I’m in Maastricht today participating in the “Forum on Quaero: A public think tank on the politics of the search engine.” In my talk, “Privacy and Quaero’s Quest for the Perfect Search Engine: Threats and Opportunities,” I call on the designers of the Quaero project to engage in value-conscious design in order to protect the value of privacy. I make eight privacy-protecting demands:

  1. Quaero must be designed in such a way as to prevent any substantive response to a civil or criminal subpoena of user activity
  2. Quaero must be designed so IP addresses and cookies cannot be associated with particular users or accounts
  3. Query traffic must be encrypted to prevent ‘man in the middle’ monitoring
  4. Quaero must provide transparency in the data it collects about users, how it is used, who uses it, and how long it is retained
  5. Quaero must not engage in personalized or behaviorally-targeted advertising
  6. Quaero must take steps to remove or obscure personally-identifiable images (faces, license plates, etc) from its searchable index
  7. Quaero must provide individuals the ability to remove or obscure personally-identifiable data from its searchable index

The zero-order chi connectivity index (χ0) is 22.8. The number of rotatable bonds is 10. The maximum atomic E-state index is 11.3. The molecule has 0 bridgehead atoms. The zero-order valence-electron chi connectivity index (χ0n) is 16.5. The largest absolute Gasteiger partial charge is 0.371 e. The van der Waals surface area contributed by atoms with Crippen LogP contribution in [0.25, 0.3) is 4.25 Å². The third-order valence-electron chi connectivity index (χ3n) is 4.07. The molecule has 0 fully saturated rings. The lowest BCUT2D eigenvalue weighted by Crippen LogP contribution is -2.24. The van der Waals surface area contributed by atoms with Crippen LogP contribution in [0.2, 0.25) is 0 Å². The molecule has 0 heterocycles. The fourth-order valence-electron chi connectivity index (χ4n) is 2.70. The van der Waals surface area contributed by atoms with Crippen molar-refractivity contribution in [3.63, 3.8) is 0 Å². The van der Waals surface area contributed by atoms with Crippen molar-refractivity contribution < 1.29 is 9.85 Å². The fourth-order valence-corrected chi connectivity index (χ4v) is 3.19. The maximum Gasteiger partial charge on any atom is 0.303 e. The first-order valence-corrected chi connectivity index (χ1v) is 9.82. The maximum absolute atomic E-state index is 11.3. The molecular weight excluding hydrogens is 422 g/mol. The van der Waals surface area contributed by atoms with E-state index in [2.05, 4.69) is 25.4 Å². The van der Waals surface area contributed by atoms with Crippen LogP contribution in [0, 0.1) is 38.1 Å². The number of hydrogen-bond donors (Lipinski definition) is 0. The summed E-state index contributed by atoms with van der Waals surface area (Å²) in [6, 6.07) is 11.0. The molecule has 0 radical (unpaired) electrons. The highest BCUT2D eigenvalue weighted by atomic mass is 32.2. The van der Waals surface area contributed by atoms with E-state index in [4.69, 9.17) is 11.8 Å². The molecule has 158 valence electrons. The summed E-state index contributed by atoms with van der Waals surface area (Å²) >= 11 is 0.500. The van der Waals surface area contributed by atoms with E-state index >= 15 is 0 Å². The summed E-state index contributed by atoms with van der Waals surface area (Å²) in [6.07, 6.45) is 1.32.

8. Quaero must provide users the ability to view, edit, and delete any search history data associated with their account

A PDF of my presentation is here (7.1 MB file – sorry).

I’ll blog more about the event soon.

UPDATE: I forgot to mention that while I had hoped to be engaging with the actual designers of the Quaero engine, no one from the Quaero Project attended this forum. In fact, they had actually tried to prevent the organizers from using the name “Quaero” in the title, claiming trademark infringement. (Thanks, Joris, for the reminder)

UPDATE: UPDATE: An excellent summary of the event can be read here. Thanks, Erik!

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